It’s easy for teens to be happy! They just have to understand these simple rules:
» You only look good if you have 0% body fat, but you should love and accept your body, no matter what size it is.
» Boys only like girls who hook up, but girls who hook up will get bullied and dismissed.
» Girls want rude boys who act like they don’t care, but girls want sweet boys who bring them flowers and balloons.
» You have to get straight As in school, but what a loser you are, if you actually try in school!
» That $600 phone? Your entire mental/social/emotional life? Don’t touch it for the 7.5 boring, stressful hours you’re at school every day.
» When you get home from school, sit down and do boring, stressful homework, so you can Be Somebody, ten years from now.
So easy, right? So what’s with this anxiety epidemic among teens?! Why is every high school hallway full of troubled teens?
Well, here’s what the science says.
Young people—between puberty and the mid-20s—are in epic change mode. Biologically, psychologically and sociologically. Everything is shifting.
Take the brain. The amygdala—the part of the brain that controls our primal reactions (fight or flight; anger and fear)—is fully developed at birth. But the frontal cortex—the part that handles planning, reasoning, problem solving—isn’t fully developed until mid-adulthood. We’re talking, like, mid-thirties.
So your average 16-year-old can flex that anger, that anxiety, full force…but he can’t, yet, control all of his behavior, or create and implement a plan of action. Literally. His brain hasn’t grown that ability.
Big, crazy behavior? Yes! Well-reasoned problem solving? Not so much!
Keep that in mind as we consider puberty.
As young as age 12, and for most by 16, kids have had a big growth spurt. Body shape changes; facial hair appears. So by 16, most kids look like little adults.
Our brains, meanwhile, are wired to make snap judgments. So we look at a young person acting impulsively, and *snap!* we judge her by adult standards, because she looks like an adult. We think she should be acting and talking and thinking like “us.” And we—parents, schools, the justice system—often punish kids according to that standard.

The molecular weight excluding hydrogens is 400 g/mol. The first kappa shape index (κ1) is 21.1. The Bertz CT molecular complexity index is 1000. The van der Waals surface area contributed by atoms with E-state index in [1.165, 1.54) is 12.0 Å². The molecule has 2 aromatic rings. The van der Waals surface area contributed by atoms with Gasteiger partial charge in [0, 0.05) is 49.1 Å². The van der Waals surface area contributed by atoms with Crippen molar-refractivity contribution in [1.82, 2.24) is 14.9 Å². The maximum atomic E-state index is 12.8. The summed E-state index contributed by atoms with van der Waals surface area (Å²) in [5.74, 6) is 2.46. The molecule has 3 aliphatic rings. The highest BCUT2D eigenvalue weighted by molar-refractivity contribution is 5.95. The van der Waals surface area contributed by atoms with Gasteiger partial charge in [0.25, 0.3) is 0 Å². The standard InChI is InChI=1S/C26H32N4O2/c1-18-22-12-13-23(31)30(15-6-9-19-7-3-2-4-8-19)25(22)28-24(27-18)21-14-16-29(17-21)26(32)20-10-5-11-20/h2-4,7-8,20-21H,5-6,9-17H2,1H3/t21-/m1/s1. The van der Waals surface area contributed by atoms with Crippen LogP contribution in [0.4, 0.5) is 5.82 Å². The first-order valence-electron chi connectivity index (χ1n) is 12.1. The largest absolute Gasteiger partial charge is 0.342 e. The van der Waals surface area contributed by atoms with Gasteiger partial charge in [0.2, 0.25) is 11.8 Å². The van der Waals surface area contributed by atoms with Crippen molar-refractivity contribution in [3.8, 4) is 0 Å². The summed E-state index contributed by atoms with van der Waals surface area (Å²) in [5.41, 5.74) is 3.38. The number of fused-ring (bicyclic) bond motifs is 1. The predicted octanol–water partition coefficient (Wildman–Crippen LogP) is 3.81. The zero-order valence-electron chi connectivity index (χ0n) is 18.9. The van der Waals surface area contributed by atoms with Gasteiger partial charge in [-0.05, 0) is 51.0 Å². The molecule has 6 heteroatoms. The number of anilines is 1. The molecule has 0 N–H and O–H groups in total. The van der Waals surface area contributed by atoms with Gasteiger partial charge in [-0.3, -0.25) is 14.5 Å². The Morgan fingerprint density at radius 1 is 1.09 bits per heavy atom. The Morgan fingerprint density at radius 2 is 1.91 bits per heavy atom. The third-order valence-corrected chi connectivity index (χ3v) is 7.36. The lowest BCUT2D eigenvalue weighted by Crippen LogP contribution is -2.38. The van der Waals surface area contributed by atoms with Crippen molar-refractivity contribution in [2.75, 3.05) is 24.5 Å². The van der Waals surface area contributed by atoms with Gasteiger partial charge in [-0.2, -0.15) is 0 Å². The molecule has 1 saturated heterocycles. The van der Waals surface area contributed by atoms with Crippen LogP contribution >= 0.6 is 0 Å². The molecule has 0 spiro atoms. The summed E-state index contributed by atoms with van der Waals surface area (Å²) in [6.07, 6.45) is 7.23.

How do these changes affect the dynamic at home and school? Well, let’s look at cognitive change. During adolescence, humans develop new abilities in thinking. Suddenly a kid is able to consider more complex issues—they see multiple shades of gray, instead of black and white. This is great when it comes to civics class, but what about when your kid starts challenging beliefs you’ve instilled in him since birth? Or when your daughter starts pushing back against your rules, or your son suddenly “stops caring” about his grades? Where did your kid go, and who is this stranger?
All of this is compounded by shifting family dynamics, and increased dependence on peer influence. Thanks to those cognitive shifts, adolescents are becoming more assertive and independent at home. They’re testing boundaries; they’re assessing their personal strength. This may be a biological imperative, preparing a mammal for independence, but it doesn’t make your teen fun to live with.
At the same time, teens are naturally inclined to spend less time with their family, and more time with their peers. And oh, those peers! Peers whose approval means the world; peers who are the source of so. much. stress. A small sampling:
» shifting allegiances and friend groups
» cliques and popularity dynamics
» pressure to perform socially, academically, athletically….
» comparisons based on appearance—body, clothing, face, hair….
Of course, peers go hand-in-hand with school, which brings more stress:
» increasing demands with the transition to middle school, high school, and college
» different expectations and personalities from different teachers
» motivation and engagement versus lack of motivation and boredom
» college and career decisions (P.S: at a time when most kids have no clue what they want to do or be…)
» extra-curriculars—are you a jock? a brain? an artist? an activist? all of the above? none? what are you?
And just to throw a match on this Molotov cocktail, let’s have a think about hormonal changes. Biologically, teens have a higher sensitivity to stress. Researchers give us a great, adaptive reason for this:
» adolescence is a phase of constant new experience and challenge
» stress gives us a shot in the rear, a shove of energy
» this increased stress, in adolescence, is a survival function, enabling kids to rise to the constant challenge.
Again, though: the science doesn’t turn life with a teen into a Sunday drive. Especially not when you throw in the increased depression, aggression and mood swings that often come along for the ride.
…and all of this, all, of, this, is happening at that pivotal moment when kids’ choices and behaviors can make or break the rest of their lives.
But hey! They’ve got Google, so what else do they need?
Well. Google is nice and all, but a caring adult—an adult who can:
» focus entirely on the kid, and
» ask the right questions, and
» help the kid figure out what they really want, and how to get there?
That can be even nicer.
As a life coach for teens—and a former troubled teen myself—I totally get, and totally help kids with, all of this stuff. Keep reading to learn more.